Prince Charles has led Britain's annual Remembrance Sunday ceremony for war dead, taking the role held for more than six decades by his mother, Queen Elizabeth II.
The 91-year-old queen watched the service at London's Cenotaph memorial from a balcony alongside her 96-year-old husband Prince Philip.
The monarch, who is reducing her public duties after 65 years on the throne, had asked her son to lay a wreath of poppies on her behalf.
Britain's political leaders and dignitaries from the Commonwealth also attended the ceremony in central London, laying wreaths on the Portland stone monument inscribed with the words "the glorious dead."
It is the first time in her 65-year reign that the Queen has attended the Remembrance Day service but not taken an active roll. The 91-year-old watched from the balcony of the Commonwealth Office.
The Queen stood alongside her husband the Duke of Edinburgh and the Duchess of Cornwall. Buckingham Palace said it was the Queen's wish to watch the service at the side of her husband, and that she had asked Prince Charles to lay her wreath on her behalf. The Duke's wreath was laid by an equerry, before Prince Charles laid his own, his second of the service.
Thousands of military personnel, veterans and members of the public gathered on a cold, sunny day to honour those killed in World War I and subsequent conflicts.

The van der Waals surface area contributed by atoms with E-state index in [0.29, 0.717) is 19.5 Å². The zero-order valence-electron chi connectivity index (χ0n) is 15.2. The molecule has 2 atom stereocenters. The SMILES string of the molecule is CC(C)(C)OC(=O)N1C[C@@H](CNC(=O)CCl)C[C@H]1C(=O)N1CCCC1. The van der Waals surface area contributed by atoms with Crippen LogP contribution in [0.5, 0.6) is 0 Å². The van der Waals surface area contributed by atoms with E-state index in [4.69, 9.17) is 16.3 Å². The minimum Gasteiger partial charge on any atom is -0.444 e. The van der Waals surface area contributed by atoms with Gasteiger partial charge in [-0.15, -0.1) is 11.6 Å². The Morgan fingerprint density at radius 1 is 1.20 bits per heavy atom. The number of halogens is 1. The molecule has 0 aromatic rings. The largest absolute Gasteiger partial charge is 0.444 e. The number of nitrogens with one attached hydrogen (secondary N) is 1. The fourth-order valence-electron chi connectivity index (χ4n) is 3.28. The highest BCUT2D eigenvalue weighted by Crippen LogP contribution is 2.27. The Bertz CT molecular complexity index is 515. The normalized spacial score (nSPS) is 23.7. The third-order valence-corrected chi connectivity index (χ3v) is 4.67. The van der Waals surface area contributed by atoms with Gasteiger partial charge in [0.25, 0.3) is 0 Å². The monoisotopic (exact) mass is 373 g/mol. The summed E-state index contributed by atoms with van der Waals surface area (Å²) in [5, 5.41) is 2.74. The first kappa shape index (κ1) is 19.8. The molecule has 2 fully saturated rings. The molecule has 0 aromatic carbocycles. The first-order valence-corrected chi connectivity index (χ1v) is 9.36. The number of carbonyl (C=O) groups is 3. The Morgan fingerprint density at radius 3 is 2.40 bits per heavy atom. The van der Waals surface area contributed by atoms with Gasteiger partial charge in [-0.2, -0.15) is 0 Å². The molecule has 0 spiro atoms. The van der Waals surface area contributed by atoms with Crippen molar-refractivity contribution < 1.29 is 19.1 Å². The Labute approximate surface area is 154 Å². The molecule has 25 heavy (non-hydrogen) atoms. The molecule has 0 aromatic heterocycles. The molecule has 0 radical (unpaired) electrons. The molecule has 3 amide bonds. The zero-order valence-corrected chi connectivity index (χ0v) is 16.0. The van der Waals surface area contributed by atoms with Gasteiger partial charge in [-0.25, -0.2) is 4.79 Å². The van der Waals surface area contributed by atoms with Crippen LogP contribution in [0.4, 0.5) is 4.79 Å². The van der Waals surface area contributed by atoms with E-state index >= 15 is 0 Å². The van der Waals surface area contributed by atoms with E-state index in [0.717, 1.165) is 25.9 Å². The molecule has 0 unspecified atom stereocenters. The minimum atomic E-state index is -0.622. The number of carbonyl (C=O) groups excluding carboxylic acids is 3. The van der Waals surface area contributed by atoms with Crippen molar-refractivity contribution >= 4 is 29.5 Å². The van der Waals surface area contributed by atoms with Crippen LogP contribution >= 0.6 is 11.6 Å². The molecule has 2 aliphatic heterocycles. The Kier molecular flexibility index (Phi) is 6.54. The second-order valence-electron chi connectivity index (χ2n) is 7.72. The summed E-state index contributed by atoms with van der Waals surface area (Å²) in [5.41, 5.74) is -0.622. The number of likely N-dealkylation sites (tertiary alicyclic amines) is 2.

Whitehall, the wide street lined with government buildings where the Cenotaph stands, fell silent as Parliament's Big Ben bell sounded 11 am The two-minute pause was broken by a bugler sounding The Last Post.
After the formal wreath-laying, thousands of veterans, war widows and their families marched past the monument to the sound of a military band, applauded by well-wishers lining the sidewalks. Almost everyone wore a red paper poppy — the official symbol of remembrance — on their lapel.
The ceremony takes place every year on the nearest Sunday to the anniversary of the end of World War I on 11 November, 1918. Similar ceremonies were held in dozens of towns and cities across Britain and at British military bases overseas.
In the Northern Ireland town of Omagh, the Remembrance Sunday parade was disrupted when a suspicious device was found near a war memorial. Police cordoned off the area and Police Service of Northern Ireland chief inspector Graham Dodds said it was "a sickening attempt by cowards to create fear and disruption."
Omagh was the site of the deadliest bombing of Northern Ireland's decades-long Catholic-Protestant conflict, where Irish Republican Army dissidents killed 29 people with a car bomb in 1998.